HALLOWELL — The city clerk has validated a petition that will force the City Council to revisit its decision to save the Hallowell Fire Department and lease space in a yet-to-be-built fire station in Farmingdale.

Stephen Langsdorf, a Hallowell resident who also is the Augusta city attorney, submitted last week a petition with 288 signatures, and City Clerk Diane Polky confirmed the petition’s validity Wednesday afternoon. There were 271 valid signatures, she said, but she didn’t say why 17 signatures were deemed invalid.

“I am pleased the city has verified the petitions and look forward to the public hearing,” Langsdorf said Thursday via email.

There had been some confusion as to the process moving forward, but City Manager Nate Rudy tried to clarify the steps by citing the city charter, which was amended last year by a committee chaired by Langsdorf.

The charter states a public hearing must be held within 30 days of the day the petition was filed — Feb. 24. Rudy said he is working with Mayor Mark Walker and the council to schedule the public hearing, which must occur before midnight March 26. The council then has 30 days to either rescind its vote in support of the Farmingdale plan or put the decision in the hands of the voters via a referendum question.

The council has a regular meeting scheduled for March 13, but it is unclear if there is enough time to provide public notice of the hearing to add it to the agenda. Polky said she thinks the council will end up meeting three times in March.

Hallowell has been wrestling with the decision over its Fire Department and its nearly 190-year-old fire station for decades, and Walker appointed a committee to research the department, the services it provides to Hallowell and potential alternatives for the city. A study done several years ago determined the current station wasn’t structurally sound enough to support a modern fire department, and Hallowell has been considering several options for the city’s department for many years.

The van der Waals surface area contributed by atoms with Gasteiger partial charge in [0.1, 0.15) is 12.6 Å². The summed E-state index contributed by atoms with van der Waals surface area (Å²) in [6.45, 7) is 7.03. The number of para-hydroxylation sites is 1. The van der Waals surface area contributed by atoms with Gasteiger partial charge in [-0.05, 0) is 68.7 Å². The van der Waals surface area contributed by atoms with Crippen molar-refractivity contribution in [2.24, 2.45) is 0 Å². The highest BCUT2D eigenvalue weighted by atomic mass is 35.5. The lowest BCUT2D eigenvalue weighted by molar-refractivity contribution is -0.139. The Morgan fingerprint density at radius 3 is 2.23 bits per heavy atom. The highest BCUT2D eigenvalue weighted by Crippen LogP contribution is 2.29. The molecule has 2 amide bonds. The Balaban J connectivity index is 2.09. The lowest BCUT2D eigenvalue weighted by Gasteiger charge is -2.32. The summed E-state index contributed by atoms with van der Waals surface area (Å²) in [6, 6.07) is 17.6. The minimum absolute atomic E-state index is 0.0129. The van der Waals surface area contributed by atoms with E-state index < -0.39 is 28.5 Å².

After a 13-month process that included more than a dozen public meetings, hearings and workshops, the committee, minus chairman Bob Duplessie, who was out of town, submitted its final report to the council during a special meeting Jan. 26. Three of the committee members recommended disbanding the Hallowell Fire Department and contracting fire services with Augusta, while two committee members favored the Farmingdale plan. The council discussed the report and came to a unanimous decision to save the department and move its operations to a new Farmingdale station. Langsdorf, who said he didn’t attend any of the public meetings during the review process, in part because of his connection to Augusta, went to the council’s February meeting and expressed his displeasure with the decision, but more importantly, the way the council came to it.

Langsdorf said he talked to many people during the week he spent gathering signatures who said they thought the council’s decision was made in haste after only 40 minutes.

“There were concerns that the decision was made too quickly,” Langsdorf said. “People expected some sort of a public forum or hearing so the council could hear more accurately what the people thought.”

At-large Councilor Lynn Irish, however, disputed Langsdorf’s assertions that the council made a quick decision. She said all the councilors, even the three elected in November, were heavily involved in the process from the beginning and gathered as much information as was presented.

“He’s dead wrong saying we made this decision based on one meeting,” Irish said. “There’s no way we made that important decision without public input and without knowing the issues.”

Irish, who owns a shop on Water Street, said she voted in favor of the Farmingdale plan because she was concerned that if Hallowell voted to disband its department now, it never would be able to bring it back in the future. She said the council made a hard decision and didn’t take it lightly.

“(The petition) is his right, but his opinion isn’t based on what really happened,” she said. “We had been getting update after update after update.”

People have called her saying they wish they hadn’t signed Langsdorf’s petition, Irish said. She said she appreciates his concern and thinks the people who support the Augusta plan probably found his arguments valid.

Chris Myers Asch admitted he hasn’t been too invested in the Hallowell fire services debate, but he said he’s known Langsdorf, a neighbor, for years and said what he was saying made sense.

“He has enough credibility in the community that once he makes a case, people are going to listen,” Myers Asch said. “I think he has the best interests of the city at heart, and when he says he looked into the issue, I’m going to pay closer attention.”

Langsdorf said after speaking to hundreds of Hallowell residents, he thinks a compromise that would allow an appropriate level of fire services to remain in Hallowell and to continue to work with firefighters in Augusta as first responders is in the city’s best interest.

Jason Pafundi — 621-5663

[email protected]

Twitter: @jasonpafundiKJ

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